Dust Mitigation Program, Owens Valley, CA. 2017.  The now-dry Owens Lake in the Eastern Sierra was drained when the LA aqueduct was built in 1913 to divert almost all of the valley's water hundreds of miles to the city of Los Angeles. The Los Angeles Department of Water & Power accomplished this by purchasing extensive land and water rights in the valley, in spite of the protests by farmers and landowners. The dry lakebed created a toxic problem - carcinogenic dust. After litigation in the 1970's, LADWP was forced to mitigate the dust problem, and the permanent sprinkler system was born. The effort is part of the Dust Mitigation Program. 
       
     
  Grand Staircase Escalante, Utah. 2016   President Bill Clinton designated this 1,880,461 acre area a national monument in 1996. Trump has promised to review the standing of national monuments that are at least 100,000 acres in size. Turning control of the land back over to the states would mean the states could sell the land off for development or resource extraction. Monument designation stopped a mining company from extracting an estimated 62 billion tons of coal from this area. 
       
     
 Authentic trees have become synonymous with the idea of a quintessential holiday. However, as a commodity that consumers have very little connection to the production and life cycle of, holiday trees stand as an symbol of modern consumerism. Most trees grow for seven to ten years before they are sent to market, and once it has played its part in the tradition, the tree loses its symbolic value and is discarded. By focusing on the repetition of this motif, this series seeks to assemble a greater picture of mass consumption.       View this gallery as a grid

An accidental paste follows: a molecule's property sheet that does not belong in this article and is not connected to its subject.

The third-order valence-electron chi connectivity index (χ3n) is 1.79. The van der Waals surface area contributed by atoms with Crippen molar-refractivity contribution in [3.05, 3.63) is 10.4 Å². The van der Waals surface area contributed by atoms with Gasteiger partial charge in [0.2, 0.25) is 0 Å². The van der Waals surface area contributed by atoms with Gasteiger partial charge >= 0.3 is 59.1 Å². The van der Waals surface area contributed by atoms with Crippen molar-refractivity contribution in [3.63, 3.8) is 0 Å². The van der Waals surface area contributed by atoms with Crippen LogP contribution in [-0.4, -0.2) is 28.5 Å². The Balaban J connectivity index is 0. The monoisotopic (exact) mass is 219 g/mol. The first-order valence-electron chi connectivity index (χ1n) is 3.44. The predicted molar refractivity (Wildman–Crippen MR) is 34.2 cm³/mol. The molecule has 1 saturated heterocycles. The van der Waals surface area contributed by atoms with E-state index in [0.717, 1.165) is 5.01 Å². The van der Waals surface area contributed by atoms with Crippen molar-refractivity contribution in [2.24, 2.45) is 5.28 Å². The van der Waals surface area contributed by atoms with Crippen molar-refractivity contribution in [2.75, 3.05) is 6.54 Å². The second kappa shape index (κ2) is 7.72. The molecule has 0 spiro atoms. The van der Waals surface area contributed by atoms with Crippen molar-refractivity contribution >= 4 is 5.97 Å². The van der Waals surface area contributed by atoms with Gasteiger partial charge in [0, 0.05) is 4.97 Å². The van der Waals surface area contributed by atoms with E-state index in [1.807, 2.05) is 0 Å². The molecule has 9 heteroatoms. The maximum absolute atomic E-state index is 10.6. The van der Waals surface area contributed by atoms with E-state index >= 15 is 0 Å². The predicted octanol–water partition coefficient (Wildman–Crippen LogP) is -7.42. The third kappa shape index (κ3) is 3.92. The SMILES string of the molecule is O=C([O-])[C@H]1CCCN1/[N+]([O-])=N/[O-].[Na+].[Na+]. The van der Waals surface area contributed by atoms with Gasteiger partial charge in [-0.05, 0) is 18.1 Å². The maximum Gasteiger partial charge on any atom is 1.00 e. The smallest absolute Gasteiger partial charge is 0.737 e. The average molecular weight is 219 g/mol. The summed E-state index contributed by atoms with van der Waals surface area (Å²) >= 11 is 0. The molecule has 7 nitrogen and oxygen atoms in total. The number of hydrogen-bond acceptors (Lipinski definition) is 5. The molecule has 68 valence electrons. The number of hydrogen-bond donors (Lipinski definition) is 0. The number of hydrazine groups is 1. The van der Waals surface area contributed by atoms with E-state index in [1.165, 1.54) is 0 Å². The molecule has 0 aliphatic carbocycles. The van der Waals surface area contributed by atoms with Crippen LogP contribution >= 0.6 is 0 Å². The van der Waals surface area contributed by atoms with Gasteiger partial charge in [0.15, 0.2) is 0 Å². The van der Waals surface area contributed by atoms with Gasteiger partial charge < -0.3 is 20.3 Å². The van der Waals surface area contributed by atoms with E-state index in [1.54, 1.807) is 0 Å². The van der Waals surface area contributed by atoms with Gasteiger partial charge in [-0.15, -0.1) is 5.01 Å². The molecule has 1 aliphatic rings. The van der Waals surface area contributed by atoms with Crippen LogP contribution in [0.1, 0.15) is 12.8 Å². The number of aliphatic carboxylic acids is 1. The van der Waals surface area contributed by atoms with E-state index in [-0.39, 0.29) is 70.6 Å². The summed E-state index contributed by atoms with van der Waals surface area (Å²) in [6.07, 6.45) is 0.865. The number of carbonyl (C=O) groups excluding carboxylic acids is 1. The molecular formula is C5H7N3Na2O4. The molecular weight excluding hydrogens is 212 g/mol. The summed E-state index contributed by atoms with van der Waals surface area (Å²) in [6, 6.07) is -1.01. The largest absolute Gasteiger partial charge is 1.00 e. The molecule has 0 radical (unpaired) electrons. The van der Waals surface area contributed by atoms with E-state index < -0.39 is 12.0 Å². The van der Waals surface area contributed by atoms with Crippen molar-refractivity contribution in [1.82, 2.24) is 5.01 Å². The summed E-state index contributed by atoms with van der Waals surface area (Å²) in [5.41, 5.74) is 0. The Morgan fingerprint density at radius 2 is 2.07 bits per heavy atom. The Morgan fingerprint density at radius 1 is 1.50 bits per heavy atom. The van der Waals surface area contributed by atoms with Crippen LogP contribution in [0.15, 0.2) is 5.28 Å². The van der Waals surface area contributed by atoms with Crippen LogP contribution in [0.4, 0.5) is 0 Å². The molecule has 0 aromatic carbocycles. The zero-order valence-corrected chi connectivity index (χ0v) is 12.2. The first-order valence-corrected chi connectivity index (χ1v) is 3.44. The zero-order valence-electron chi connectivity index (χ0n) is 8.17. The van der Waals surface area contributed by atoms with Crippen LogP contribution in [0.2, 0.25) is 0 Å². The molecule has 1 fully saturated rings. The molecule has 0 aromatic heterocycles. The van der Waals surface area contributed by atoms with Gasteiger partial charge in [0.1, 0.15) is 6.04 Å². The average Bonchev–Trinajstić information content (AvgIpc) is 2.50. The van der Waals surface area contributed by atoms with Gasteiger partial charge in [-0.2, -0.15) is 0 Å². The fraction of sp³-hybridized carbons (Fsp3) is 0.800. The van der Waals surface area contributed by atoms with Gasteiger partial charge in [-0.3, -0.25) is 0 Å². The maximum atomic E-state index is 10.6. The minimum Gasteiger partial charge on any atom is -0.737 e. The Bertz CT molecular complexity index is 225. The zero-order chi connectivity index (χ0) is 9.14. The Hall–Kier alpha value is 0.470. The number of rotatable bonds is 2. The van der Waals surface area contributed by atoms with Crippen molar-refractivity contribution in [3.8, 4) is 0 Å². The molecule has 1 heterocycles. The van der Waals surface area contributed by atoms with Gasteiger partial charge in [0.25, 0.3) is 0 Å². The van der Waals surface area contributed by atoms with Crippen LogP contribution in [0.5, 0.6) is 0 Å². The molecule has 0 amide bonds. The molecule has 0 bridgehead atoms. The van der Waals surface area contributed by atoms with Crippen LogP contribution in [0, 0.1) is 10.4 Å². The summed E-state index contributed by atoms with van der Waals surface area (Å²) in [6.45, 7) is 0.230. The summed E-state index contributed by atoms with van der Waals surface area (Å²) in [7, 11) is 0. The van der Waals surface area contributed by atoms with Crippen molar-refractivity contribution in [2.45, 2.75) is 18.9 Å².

"Facility design takes into account caregiver-animal safety and ease of maintaining a positive relationship."   Standards For Rhinoceros, Hippopotamus and Tapir Sanctuaries.  2013. Global Federation of Animal Sanctuaries
       
     
 Close-up of nurdles from Sodus Beach, NY. 2016.  They are how every plastic product begins it's life. Pre-production plastic beads. Their technical name? Nurdles. They are produced in the trillions every year, and shipped all over the world in shipping containers. At all stages of the process of transport, nurdles are lost and find their way into bodies of water, where they will live for hundreds or thousand years. Not many people know it, but nurdles are a problem in the Great Lakes. The rivers that connect the lakes carry them from factories, harbors, and railroads and into the lakes.